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Category: baby name Elsie

starba2013

By Linda Rosenkrantz

We haven’t quite kissed 2013 goodbye yet, but we’re close enough to have gotten a pretty good picture of the year’s celebrity baby naming landscape, enough to pick out our personal faves—and to give you the reasons why.  Here are our Top 12 choices—some from A-list celebs, others who are not so well known—from the worlds of film, TV and sports.

Winnie RoseJimmy and Nancy Fallon went up to the attic to pick this vintage treasure. Turns out the name was chosen by the couple in honor of the lake where they frequently vacationed and even got engaged at: New Hampshire’s Lake Winnipesaukee, but, said Fallon, ‘Winnipesaukee’s a little long, Also, she’s a ‘win’ for us. He added that the Wonder Years connotation makes the name even better –“Winnie is the coolest girl on TV ever.”

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names that start with D and E

The Nameberry 9 by Abby Sandel of Appellation Mountain

From Alexander to Alivia, the letter A has dominated baby names in recent years.

This past week was different.  Could we be ushering in a new era of D and E names?  Or is it just coincidence that three celeb birth announcements for baby boys started with the letter D this week?

With favorites like Ella and Emma, it comes as no surprise that the letter E is currently the fifth most popular letter for girls’ given names in the US.  For boys, D ranked #5 last year (behind J, A, C, and M) while E came in at #8.

What does that mean for expectant parents?  If you’re after a truly stand-out name, it might be worth considering a lesser-used initial, like H, T, O, or F.  Alternately, a really unusual name, like Avalon or Arden, isn’t so strange when lots of little girls are answering to Ava and Allison.

D and E names could hit that sweet spot – familiar, but not overused.  Or they could be catching on, ready to eclipse A in the next few years.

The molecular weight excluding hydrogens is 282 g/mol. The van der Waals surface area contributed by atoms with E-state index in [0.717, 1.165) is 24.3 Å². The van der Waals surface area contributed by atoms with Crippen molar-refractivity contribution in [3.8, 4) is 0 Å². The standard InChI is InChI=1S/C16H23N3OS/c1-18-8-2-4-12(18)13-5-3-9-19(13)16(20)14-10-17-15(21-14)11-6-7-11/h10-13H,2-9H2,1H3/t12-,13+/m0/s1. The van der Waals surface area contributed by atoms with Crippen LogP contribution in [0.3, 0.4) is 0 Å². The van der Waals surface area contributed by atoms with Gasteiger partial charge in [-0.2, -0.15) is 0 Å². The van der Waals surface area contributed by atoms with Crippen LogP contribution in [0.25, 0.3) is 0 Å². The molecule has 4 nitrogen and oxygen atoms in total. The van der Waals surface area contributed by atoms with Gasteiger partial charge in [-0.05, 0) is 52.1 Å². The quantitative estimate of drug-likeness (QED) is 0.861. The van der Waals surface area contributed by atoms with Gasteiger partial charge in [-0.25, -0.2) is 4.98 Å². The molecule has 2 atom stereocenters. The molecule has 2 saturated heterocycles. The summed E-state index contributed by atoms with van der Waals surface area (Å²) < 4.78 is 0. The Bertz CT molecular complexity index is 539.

Now, on to those great D and E baby names in news:

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nickname Millie

Thank you, Jimmy Fallon, for naming your new daughter Winnie Rose, and proving our point— which is that we’re into a whole new era of nickname names.  These are worlds away from midcentury short forms like Cindy and Mindy and Marci and Lori, but go further back in time to faded Victorian favorites. It’s a trend that started in the UK, where 10% of the current Top 100 girls’ names fit this description, and several of the boys— Alfie, Archie, Freddie, Ollie—rank high as well.  Here are some of the vintage girls’ nickname names, with their uniquely charming combo of sentiment and sass, which illustrate the trend.

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britflorence

Eleanor Nickerson, of the wonderful blog British Baby Names, offers her predictions of the names that will succeed today’s trendiest in England and Wales.

The Next Olivia

Olivia was the supreme queen of girls’ names in 2008, 2009 and 2010 in England and Wales, and was only marginally beaten by Amelia to the number 1 spot in 2011. It entered the Top 100 for the first time in the late 1980s, and has been in the Top 10 since 1999. Further down the ranks, Eliza stands at #62.  Like Olivia before, Eliza has not ranked in the Top 100 for a century, but is now steadily rising.

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Fourteen Shades of Elizabeth

elizblog2

The royal and biblical Elizabeth accounted for approximately a quarter of all girls’ names in early Britain, and when she emigrated to Colonial America, close to the same percentage of all girl babies were christened with that name— sometimes even more than one in a family. So it’s no wonder that numerous nicknames would pop up to distinguish among all the Elizabeths– several of which would go on to be used as independent names.
Of course Elizabeth itself is a wonderfully elegant classic, but here are some of the most appealing variations on the Elizabethan theme.

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